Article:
As implausible as it may sound, fast food advocates claim that not only will a fast food diet help you maintain your weight, but in some cases, it may even help you lose weight! They claim that healthy maintenance and weight-loss is possible by following a special calorie-based 3-4-5 program including: 300 calories at breakfast, 400 at lunch and 500 at dinner. In addition, fast food dieters are also permitted to consume an additional 300 "snack" calories.
This fast food diet is said to be simple, budget-friendly and easily accessible. If a fast food diet interests you, simply choose your favorite fast food establishment to get started. To help you decide on the best fast food restaurant for your lifestyle, below are a few sample menus along with corresponding fast food chains.
° Breakfast: Egg McMuffin (300 calories) or Sausage Breakfast Burrito (290 calories).
° Lunch: Four Chicken McNuggets and Small Fries (420 calories).
° Breakfast: Western Egg Breakfast Sandwich (300 calories).
° Lunch or Dinner: Large Chili with Cheddar Cheese and Saltines (395 calories) or a Grilled Chicken Sandwich with a Side Salad and Lo-cal Dressing (420 calories).
° Lunch: Grilled Chicken Sandwich (310 calories) or Home-style Cheeseburger (340 calories).
° Dinner: White Rotisserie Garlic Chicken with Mashed Potatoes and Gravy (400 calories), Meatloaf with Potato Salad (510 calories) or a Marinated Grilled Chicken Sandwich (470 calories).
For an additional dinner option, try three slices of reduced-fat pizza (500 calories) from your favorite pizza parlor or Italian restaurant. It's best to drink plenty of water and opt for diet beverages instead of full-calorie sodas, sugary juices and shakes.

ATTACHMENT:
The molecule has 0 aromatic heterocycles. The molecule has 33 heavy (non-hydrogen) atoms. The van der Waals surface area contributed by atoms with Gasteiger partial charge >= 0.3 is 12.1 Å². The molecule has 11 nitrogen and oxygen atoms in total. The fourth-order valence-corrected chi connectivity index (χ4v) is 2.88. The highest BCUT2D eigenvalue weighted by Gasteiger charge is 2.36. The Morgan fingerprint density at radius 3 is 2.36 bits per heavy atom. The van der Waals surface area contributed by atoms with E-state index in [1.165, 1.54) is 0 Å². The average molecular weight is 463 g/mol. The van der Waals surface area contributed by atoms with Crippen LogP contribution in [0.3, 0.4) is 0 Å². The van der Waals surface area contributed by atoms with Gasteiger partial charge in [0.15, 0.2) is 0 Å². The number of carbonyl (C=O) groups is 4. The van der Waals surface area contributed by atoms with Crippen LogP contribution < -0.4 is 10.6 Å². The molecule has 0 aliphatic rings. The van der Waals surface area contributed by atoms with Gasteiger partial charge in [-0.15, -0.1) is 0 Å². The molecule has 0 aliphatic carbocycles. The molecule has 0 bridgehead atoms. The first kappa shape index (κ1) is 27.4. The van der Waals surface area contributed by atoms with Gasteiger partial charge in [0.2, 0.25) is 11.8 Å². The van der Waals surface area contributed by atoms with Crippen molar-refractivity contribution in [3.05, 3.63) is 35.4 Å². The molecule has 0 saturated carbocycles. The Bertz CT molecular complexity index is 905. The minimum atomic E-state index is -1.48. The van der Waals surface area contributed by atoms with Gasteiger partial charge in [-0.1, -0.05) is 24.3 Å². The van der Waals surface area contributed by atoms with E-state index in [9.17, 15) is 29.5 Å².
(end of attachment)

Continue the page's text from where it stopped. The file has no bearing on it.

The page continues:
The fast food diets main focus is calorie-reduction, but the diet does not take into account the amount of fat and sodium an individual consumes while on the diet. Unfortunately, the fat and sodium content are at least double the maximum daily allowance. Abnormally high intakes of fat and sodium can be hazardous to your health as it may lead to serious health conditions such as heart disease and hypertension.
According to a Boston Children's Hospital study, "a steady fast food diet inevitably leads to obesity and diabetes." Findings also include evidence to support the fact that people who visit fast food restaurants more than twice a week are more likely to develop serious health conditions that affect the heart, arteries and blood pressure. Weight gain and even obesity are also common conditions associated with the excessive consumption of fast food.
In addition, there is a correlation between fast food consumption and insulin resistance. Participants in the Boston Children's Hospital study who consumed fast food regularly had twice the increase in insulin resistance as compared to participants who consumed fast food less than once a week. Funded by The National Heart, Lung and Blood Institute, the Boston Children's Hospital study on fast food consumption analyzed the risk of cardiovascular disease in 3,000 participants. Body weight and insulin resistance were monitored over the course of 15 years.
Over the past three decades, the consumption of fast food has increased in the United States and at the same time, obesity in the U.S. has reached epidemic proportions. Lifestyle factors such as physical inactivity, alcohol consumption and smoking are also contributing factors to weight gain, but they appear to have far less notable influence on weight and insulin resistance than fast food intake.
The increasing weight problems and health conditions associated with fast food consumption challenges Americans to bring about many changes regarding nutrition. Today, fast food chains are required to display nutritional information along with their menus and they are morally obligated to offer healthy alternatives to higher fat and higher calorie foods and beverages, such as salads, fruits, water, etc. While most fast food chains have complied with the new rules, at the same time, they have added "super size" to their menus. This means, serving sizes have nearly tripled. Has adding nutritional values and healthy alternatives to their menus helped? Has it stopped people from patronizing? Sadly, the answer is no.